Students with a speech-language impairment that affects word order and syntax, such as dyslexia, can become frustrated with the classroom environment as they struggle with expression and reading comprehension. If the student’s disorder has been diagnosed, the student likely has an Individualized Education Program that the teacher can consult to adjust curriculum and classroom goals. In addition to the IEP, teachers can follow general strategies to help language-impaired students maximize their potential.
Help with Syntax
Syntax refers to the rules that underlay the construction of sentences. Incorrect syntax can obscure the meaning of a sentence, and language-impaired students often misunderstand or misuse the spoken cues that guide syntax. While many students naturally follow syntactical rules through the recognition of speech patterns, language-impaired students benefit from direct, explicit syntactical instruction. Teachers can present students with examples of paragraphs with both correct and incorrect syntax, and explain the differences. Once students have a basic understanding of general rules, such as subject-verb agreement, the teacher can have students practice mapping and outlining sentences of their own.
Word Order Strategies
Students who struggle with word order may suffer from a shaky grasp of syntax, or they may have semantic limitations. Semantics refers to the meaning of words and their relationships with each other. Language-impaired students often have limited semantic memories, which can lead to problems with word order, retrieval and categorization. Teachers can help students develop semantic memory through exercises in associative linkage, in which a student describes aspects of a given object, and instruction in synonyms and antonyms. Analogy exercises can be particularly helpful, as they allow the student to develop both connotative and denotative links between words and render them in a tightly ordered system.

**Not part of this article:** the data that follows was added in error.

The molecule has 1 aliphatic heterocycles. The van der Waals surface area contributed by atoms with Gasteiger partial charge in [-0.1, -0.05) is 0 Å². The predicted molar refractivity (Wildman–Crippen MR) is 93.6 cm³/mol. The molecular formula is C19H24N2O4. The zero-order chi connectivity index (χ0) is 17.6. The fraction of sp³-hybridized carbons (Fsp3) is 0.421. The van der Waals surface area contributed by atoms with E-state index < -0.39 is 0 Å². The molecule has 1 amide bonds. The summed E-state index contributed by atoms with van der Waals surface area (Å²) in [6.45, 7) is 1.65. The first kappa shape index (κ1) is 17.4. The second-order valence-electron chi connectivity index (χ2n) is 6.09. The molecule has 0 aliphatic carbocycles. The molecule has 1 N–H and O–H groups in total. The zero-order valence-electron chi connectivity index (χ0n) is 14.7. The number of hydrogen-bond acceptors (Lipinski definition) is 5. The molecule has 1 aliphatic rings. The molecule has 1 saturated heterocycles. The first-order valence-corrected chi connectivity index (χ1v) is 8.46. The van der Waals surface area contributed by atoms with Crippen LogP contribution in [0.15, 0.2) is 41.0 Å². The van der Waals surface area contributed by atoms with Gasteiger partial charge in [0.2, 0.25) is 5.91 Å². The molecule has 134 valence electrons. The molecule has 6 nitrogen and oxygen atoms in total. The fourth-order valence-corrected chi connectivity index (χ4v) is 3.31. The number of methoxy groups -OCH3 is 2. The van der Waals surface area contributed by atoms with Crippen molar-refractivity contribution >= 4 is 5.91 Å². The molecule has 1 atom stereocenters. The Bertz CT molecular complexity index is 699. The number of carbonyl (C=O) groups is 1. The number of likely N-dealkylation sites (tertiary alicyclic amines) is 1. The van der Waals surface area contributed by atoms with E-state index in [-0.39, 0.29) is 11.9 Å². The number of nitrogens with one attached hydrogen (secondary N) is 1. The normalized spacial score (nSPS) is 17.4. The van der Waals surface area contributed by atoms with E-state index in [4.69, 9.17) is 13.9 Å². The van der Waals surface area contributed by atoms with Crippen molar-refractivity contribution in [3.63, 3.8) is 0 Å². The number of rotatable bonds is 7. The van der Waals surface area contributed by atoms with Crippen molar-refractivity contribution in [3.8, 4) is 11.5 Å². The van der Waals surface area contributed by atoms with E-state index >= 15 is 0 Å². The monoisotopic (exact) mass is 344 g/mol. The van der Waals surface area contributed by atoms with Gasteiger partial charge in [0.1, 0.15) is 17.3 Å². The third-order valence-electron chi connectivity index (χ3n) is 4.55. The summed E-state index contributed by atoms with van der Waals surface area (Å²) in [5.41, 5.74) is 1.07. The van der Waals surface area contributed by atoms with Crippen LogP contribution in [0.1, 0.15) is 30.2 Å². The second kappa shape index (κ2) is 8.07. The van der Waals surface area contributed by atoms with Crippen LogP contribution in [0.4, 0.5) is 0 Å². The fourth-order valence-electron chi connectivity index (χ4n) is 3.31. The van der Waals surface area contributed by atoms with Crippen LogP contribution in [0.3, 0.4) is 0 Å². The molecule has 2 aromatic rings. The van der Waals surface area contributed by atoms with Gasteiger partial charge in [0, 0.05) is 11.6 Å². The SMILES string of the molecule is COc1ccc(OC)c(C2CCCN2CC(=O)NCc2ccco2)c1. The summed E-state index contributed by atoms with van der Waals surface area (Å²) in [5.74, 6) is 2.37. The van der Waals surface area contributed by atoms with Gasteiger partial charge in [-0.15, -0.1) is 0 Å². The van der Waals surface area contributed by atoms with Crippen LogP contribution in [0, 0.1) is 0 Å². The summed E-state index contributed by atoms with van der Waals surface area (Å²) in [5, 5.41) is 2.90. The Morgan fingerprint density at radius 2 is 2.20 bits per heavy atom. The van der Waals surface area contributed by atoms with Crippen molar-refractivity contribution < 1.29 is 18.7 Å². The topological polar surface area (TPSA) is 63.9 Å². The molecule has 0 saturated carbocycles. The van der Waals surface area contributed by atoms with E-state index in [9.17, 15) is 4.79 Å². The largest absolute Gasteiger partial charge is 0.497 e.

A few simple classroom adjustments can aid students with syntax problems and help teachers implement learning strategies. The teacher can seat language-impaired students at the front row and adjacent to the teacher’s desk. This allows for non-disruptive, individualized instruction where the teacher can clarify misapprehensions of syntax and word order as they occur. The teacher can also establish a system of non-verbal signals, so students can quickly request help if struggling with verbal expression. As for general classroom organization, a teacher can divide the students into small groups. This allows for direct communication with language-impaired students in an unobtrusive manner, and enables the teacher to ensure participation.
Teachers who wish to better serve language-impaired students can make adjustments to their own communication skills. Teachers should allow students to finish their sentences and work through thoughts, even if they struggle with correct syntax or word order. The teacher can have students clarify their communication through pointed, direct questions that students can answer with brief, yes or no answers. If the student’s language impairment manifests in speech, the teacher can determine whether he or she can communicate more effectively in writing. Lastly, it is important for teachers to model supportive behavior toward students with language impairments, especially within integrated classrooms.
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